Alex: I'm Alex Mastroianni. And we're happy you're here. Hi everyone. If you tuned into the show a couple of weeks ago, you may have heard the first session in our what's next for associations webinars series on marketing in a post pandemic world. We're back with another episode in this series and this time it's all about your associations value proposition. How to find out what members want and need? How to meet those needs effectively? And a strategy for revising your member value proposition. Today we're joined by three folks, Dave Wells, CEO at Prop Fuel, and Tom Morrison, CEO at the Metal Treating Institute, along with Beth Arritt, association strategist here at Higher Logic. And they're here to share their must- know takeaways about your value proposition. If you'd like to take a look at the slides that they use during the webinar, you can find them in the show notes and stay tuned because there'll be joining us for an episode in the next couple of weeks to share even more about value propositions and measuring member engagement. Let's take a listen,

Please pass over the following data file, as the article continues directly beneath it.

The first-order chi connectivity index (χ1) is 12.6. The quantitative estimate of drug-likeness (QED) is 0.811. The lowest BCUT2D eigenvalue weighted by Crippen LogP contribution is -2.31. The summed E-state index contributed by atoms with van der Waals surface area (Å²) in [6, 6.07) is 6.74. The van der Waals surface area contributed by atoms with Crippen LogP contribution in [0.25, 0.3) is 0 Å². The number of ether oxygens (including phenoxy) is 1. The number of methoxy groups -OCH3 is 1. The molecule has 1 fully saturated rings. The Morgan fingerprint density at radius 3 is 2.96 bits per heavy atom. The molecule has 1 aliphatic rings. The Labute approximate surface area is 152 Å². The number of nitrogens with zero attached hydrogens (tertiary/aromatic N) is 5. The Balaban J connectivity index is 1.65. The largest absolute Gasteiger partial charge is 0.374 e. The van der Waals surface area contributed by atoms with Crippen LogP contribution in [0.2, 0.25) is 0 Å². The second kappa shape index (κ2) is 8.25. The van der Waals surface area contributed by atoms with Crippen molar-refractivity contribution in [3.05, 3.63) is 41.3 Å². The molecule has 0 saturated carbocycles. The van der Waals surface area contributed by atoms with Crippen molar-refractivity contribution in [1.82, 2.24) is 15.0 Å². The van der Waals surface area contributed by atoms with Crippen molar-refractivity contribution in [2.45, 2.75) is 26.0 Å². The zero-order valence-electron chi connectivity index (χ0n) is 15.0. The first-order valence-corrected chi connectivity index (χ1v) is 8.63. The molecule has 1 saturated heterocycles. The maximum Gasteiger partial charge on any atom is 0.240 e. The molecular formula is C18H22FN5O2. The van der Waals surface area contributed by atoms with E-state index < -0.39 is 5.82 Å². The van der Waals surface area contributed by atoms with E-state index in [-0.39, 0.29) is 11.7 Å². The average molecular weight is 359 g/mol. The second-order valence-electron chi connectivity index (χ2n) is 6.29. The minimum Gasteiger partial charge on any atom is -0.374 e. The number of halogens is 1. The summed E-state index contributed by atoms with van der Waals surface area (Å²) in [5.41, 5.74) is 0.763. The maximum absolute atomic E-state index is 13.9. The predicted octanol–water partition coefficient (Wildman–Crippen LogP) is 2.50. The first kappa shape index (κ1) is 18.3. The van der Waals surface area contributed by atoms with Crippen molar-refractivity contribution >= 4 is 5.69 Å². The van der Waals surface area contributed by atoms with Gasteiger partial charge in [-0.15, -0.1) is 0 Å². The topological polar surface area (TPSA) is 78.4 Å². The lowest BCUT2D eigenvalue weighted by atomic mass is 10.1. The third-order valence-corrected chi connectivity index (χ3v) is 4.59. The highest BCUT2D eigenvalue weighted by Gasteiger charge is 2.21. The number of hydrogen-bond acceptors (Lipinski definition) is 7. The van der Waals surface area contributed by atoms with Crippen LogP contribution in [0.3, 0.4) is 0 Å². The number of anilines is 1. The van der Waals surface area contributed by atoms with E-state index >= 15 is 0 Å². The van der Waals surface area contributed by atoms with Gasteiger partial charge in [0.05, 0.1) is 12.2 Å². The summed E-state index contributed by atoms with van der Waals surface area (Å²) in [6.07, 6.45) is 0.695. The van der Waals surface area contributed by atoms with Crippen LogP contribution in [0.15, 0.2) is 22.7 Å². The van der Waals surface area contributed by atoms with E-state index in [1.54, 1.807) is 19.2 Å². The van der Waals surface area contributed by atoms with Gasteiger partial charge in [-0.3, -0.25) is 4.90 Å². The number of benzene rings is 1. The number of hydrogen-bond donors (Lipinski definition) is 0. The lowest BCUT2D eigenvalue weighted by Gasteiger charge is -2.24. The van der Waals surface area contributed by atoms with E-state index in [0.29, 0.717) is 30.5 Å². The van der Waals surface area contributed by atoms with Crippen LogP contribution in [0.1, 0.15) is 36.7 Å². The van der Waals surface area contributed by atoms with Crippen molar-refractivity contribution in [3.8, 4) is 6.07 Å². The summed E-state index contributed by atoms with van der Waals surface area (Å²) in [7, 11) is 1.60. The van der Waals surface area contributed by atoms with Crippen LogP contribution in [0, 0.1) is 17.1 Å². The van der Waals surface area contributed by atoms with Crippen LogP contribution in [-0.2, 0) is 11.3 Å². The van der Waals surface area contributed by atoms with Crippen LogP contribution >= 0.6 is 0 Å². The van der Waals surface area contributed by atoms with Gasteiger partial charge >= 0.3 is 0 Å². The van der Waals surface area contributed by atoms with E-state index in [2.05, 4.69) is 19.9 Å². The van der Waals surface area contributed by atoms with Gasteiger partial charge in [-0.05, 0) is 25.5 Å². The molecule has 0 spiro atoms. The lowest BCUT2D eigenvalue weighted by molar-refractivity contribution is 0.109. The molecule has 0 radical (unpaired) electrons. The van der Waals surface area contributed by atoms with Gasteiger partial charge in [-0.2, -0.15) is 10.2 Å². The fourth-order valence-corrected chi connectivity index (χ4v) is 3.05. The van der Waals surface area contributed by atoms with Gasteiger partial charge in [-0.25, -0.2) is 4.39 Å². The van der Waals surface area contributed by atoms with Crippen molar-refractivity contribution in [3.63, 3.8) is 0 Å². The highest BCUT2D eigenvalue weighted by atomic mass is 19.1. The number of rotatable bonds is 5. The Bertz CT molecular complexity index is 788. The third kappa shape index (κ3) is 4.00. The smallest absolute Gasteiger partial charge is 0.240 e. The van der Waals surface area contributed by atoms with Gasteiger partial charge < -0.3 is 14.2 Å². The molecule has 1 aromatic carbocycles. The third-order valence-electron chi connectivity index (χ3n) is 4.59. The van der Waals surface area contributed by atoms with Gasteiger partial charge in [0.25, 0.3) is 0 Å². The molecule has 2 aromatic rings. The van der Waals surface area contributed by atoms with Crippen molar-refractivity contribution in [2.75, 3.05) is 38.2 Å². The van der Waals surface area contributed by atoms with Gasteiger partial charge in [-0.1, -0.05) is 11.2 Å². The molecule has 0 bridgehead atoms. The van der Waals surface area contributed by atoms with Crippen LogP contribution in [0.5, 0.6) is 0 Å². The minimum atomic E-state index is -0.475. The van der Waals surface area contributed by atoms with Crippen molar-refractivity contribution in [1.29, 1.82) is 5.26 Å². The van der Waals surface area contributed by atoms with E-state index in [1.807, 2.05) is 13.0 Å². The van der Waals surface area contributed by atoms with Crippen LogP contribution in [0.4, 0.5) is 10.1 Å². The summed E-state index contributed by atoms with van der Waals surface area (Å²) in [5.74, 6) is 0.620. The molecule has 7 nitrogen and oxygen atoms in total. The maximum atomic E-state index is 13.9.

Beth: Afternoon everyone. Welcome. I'm Beth Arritt. I'm an association strategist at Higher Logic, but in my past life, I actually spent a lot of time in associations, including the last almost seven years at AAAE, where I was the VP of marketing before I came over to Higher Logic. So let's get started. I'm thrilled to be back for session two as I mentioned. Today, our topic is a really popular one in associations right now, it's redefining your value proposition. So I'm going to turn it over to our speakers and ask them a question. Why are you speaking here today? So Tom, let's start with you.